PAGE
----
Twice in recent months, residents who live near a proposed new residential development have expressed concerns over the additional traffic that will be created when hundreds of new neighbors move in.
The trend is one government officials in Garner should take note of.
The town has benefitted from the new U.S. 70 interchange along Interstate 40 and in a few years time, N.C. 540 will provide motorists with another high-volume way to move around Garner. But in each case that a new development comes along, there will need to be roads that can handle – truly handle – the influx of new traffic.
As it turns out, Garner is in the early stages of updating its transportation plan. There will be guidance in the plan on issues such as mass transit and how to create a network of new roads to serve undeveloped parts of town in the future as the town continues to grow.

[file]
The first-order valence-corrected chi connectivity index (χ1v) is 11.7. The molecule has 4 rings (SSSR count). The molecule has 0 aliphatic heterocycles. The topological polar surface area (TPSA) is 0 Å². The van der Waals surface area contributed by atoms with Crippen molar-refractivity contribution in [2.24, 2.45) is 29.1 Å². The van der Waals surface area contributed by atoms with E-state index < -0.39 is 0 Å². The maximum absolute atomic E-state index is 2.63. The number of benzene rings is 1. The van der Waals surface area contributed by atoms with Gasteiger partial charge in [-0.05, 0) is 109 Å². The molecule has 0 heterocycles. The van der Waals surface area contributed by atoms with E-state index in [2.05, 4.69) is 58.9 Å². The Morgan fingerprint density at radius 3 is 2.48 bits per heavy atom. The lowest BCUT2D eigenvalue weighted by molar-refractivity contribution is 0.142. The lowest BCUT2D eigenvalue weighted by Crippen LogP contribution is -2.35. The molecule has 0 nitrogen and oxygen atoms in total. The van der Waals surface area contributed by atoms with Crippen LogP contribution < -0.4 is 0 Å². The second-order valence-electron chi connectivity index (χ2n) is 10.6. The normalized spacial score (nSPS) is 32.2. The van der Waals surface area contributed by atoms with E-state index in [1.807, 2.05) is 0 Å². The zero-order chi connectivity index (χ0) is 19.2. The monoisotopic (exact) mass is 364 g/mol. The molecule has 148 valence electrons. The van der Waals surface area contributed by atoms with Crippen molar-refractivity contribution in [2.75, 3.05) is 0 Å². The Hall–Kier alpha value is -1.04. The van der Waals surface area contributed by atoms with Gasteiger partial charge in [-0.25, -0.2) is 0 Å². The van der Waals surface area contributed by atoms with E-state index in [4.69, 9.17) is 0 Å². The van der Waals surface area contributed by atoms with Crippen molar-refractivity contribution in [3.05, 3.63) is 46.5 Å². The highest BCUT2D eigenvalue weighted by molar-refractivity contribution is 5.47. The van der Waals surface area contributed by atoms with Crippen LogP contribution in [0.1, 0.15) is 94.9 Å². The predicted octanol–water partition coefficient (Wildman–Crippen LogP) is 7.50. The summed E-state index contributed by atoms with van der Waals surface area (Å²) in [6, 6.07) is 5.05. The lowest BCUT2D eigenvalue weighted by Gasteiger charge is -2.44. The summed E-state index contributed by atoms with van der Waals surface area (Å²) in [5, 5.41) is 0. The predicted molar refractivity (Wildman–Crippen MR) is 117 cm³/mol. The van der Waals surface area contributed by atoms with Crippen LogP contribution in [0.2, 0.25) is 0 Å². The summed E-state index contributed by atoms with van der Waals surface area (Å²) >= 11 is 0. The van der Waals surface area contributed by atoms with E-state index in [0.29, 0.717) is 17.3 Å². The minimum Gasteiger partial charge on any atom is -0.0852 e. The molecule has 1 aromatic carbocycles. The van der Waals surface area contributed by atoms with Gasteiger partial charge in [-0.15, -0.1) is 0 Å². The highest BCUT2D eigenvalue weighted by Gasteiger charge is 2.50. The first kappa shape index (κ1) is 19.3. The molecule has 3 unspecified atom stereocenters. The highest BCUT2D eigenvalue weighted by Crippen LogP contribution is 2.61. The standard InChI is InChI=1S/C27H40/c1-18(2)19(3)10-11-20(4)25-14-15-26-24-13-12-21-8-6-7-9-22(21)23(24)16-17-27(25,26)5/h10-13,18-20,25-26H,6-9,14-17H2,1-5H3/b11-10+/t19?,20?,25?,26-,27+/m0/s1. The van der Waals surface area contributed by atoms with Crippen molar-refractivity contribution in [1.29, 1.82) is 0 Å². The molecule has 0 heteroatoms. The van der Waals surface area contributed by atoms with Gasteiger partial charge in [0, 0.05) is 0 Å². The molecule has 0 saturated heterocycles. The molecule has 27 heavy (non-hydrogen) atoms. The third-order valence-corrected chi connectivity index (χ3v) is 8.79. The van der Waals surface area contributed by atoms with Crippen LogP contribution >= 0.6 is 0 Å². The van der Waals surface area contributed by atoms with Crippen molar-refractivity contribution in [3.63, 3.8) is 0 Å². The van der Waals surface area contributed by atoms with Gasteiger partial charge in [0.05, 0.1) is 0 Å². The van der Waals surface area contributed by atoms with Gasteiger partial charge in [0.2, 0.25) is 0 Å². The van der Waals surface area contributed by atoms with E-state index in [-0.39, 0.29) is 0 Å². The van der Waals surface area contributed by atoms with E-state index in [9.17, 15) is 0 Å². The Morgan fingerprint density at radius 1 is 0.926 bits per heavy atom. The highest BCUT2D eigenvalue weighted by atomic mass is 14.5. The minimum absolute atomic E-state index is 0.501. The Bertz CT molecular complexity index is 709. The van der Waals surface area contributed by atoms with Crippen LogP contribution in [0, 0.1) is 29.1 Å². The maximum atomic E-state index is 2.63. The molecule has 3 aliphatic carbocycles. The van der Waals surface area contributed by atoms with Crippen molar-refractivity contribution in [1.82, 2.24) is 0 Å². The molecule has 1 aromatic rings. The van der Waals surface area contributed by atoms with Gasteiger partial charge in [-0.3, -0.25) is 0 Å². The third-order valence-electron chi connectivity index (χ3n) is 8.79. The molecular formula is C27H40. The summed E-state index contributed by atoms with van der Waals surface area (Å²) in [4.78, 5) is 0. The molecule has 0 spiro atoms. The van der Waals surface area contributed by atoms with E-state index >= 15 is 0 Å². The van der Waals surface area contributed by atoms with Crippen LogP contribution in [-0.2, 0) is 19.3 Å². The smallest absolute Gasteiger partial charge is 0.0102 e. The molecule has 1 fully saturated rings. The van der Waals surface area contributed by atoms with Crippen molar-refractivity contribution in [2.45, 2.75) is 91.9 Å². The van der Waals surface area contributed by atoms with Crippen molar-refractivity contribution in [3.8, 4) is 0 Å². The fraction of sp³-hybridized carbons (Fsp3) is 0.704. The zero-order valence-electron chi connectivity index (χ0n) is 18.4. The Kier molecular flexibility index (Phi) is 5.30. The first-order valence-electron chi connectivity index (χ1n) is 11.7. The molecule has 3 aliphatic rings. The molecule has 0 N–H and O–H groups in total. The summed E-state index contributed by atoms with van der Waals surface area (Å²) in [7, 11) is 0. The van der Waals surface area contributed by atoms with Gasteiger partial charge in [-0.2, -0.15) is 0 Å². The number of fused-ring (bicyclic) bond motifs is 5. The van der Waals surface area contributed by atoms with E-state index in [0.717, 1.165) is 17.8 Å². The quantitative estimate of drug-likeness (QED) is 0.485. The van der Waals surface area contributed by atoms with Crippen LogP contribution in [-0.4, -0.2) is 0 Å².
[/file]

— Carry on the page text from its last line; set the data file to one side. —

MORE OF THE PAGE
But until that plan is created and adopted – a process expected to take more than a year – the town’s planning staff should look with special care at the demands placed on existing roadways by new development. And, if a project meets the current guidelines for sufficiency, but the town knows as a practical matter that traffic jams will ensue, then the town ought not to wait for the new transportation plan to be adopted before looking at its own traffic policies and reviewing them for sufficiency.